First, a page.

‘Please step forward. You are under arrest.”

It was Aug. 23, 2011, and I was protesting to show President Obama that there are people who stand against the Keystone XL pipeline. The pipeline, proposed by energy infrastructure company TransCanada, would transport tar sands from Alberta, Canada, to oil refineries along the U.S. Gulf Coast.

Two burly black-uniformed policemen motioned me forward and stepped around me to snap handcuffs into place. With a nudge in the back, they led me away from the White House and into a paddy wagon where I was told to wait in a stuffy metal compartment.

Had you asked me last year, I would have said that I would not trade my clean criminal record for anything. Yet here I was on the way to a local jail in D.C. I was one of 60 demonstrators who were arrested that day, the fourth in a two-week nonviolent protest.

Instead of transporting conventional crude oil, the Keystone XL pipeline would transport tar sands, a thick, corrosive substance, through the central United States. Pumping such a heavy substance requires higher pressure in the pipelines, which increases risks of spilling. In addition, the process of extracting usable oil from the tar sands releases approximately four times more carbon dioxide than conventional oil extraction.

This pipeline would disrupt large tracts of land, devastating wildlife habitat. Moreover, it would be built through the Ogallala Aquifer, the main source of drinking water for millions of people in the Midwest. It would also hurt the livelihoods of many rural farmers and cut through indigenous tribal lands.

Perhaps most alarming is the amount of carbon the tar sands would release into our atmosphere: if all recoverable oil in the tar sands were burned, the concentration of carbon dioxide in the atmosphere would increase to 600 particles per million. This is a terrifying number, considering that scientists agree that the safest upper limit of carbon dioxide in the atmosphere is 350 ppm. The current concentration is just above 390 ppm and rising.

The pipeline promises to yield short-term economic gain, but is this really worth risking such damage to the central United States, exacerbating climate change and perhaps compromising our long-term well-being? This pipeline and the oil from it will threaten our climate with damage future generations may not be able to mend.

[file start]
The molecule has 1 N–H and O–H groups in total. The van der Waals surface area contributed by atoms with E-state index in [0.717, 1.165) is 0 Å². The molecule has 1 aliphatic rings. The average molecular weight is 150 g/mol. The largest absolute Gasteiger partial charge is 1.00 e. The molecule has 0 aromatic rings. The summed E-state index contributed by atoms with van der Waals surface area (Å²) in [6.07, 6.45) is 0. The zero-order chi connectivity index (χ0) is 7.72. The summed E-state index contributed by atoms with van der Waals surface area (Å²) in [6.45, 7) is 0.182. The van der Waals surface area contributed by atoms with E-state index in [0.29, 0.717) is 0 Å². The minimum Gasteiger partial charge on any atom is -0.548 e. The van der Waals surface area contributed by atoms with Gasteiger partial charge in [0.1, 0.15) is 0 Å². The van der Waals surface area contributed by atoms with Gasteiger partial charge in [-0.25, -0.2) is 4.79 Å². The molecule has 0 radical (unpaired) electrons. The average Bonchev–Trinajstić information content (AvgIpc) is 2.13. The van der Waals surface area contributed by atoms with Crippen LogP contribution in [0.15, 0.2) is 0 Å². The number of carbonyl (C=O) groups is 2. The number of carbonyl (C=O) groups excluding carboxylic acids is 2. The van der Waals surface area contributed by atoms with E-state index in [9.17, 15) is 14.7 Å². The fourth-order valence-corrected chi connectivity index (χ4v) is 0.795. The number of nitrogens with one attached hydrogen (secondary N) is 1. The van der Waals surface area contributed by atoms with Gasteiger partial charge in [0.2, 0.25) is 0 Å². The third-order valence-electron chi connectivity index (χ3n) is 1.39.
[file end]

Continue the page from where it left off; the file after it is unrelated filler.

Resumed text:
Considering this evidence, I had a moral obligation to act. The evening before the day I was arrested, I met the other protesters at a civil disobedience training session where the demonstration’s organizers told us to expect arrests.

But far from being scared, I felt calm and resolute. I was going to follow through with my commitment not only because I had the support of 60 others with a common goal, but also because I had delayed personal action for too long. Before, I said I opposed climate change and I cared about the environment, but I never acted on my words.

The Keystone XL pipeline spurred me to action because this pipeline has the potential to change the ecosystems on which humans have depended for tens of thousands of years.

Two days after my two hours in jail, I was back at Yale. But my action in Washington empowered me to fully commit to environmental action, and I came to Yale ready to continue.

On Friday, Oct. 7, the State Department will hold its last hearing on the pipeline. The same day, the fight against the pipeline will reach Cross Campus. EnviroAdvocates, a branch of the Yale Student Environmental Coalition, is building a model pipeline made of used ice cream cartons. Yalies and other members of the New Haven community can sign a petition urging President Obama not to approve the pipeline. We hope that this action will raise awareness and help stop the Keystone XL pipeline’s construction.

Because of the transnational nature of the pipeline, President Obama has to sign a permit before the year’s end if the pipeline is to be built; Congress has no say in this decision. It is our responsibility to do everything in our power not to let President Obama sign this permit. At the moment, the most effective way to accomplish this is by lobbying. Maybe if we put enough pressure on President Obama, he will fulfill his campaign promise to listen to reason and prevent a potential global disaster.

Cynthia Deng is a sophomore in Jonathan Edwards College. Contact her at cynthia.deng@yale.edu.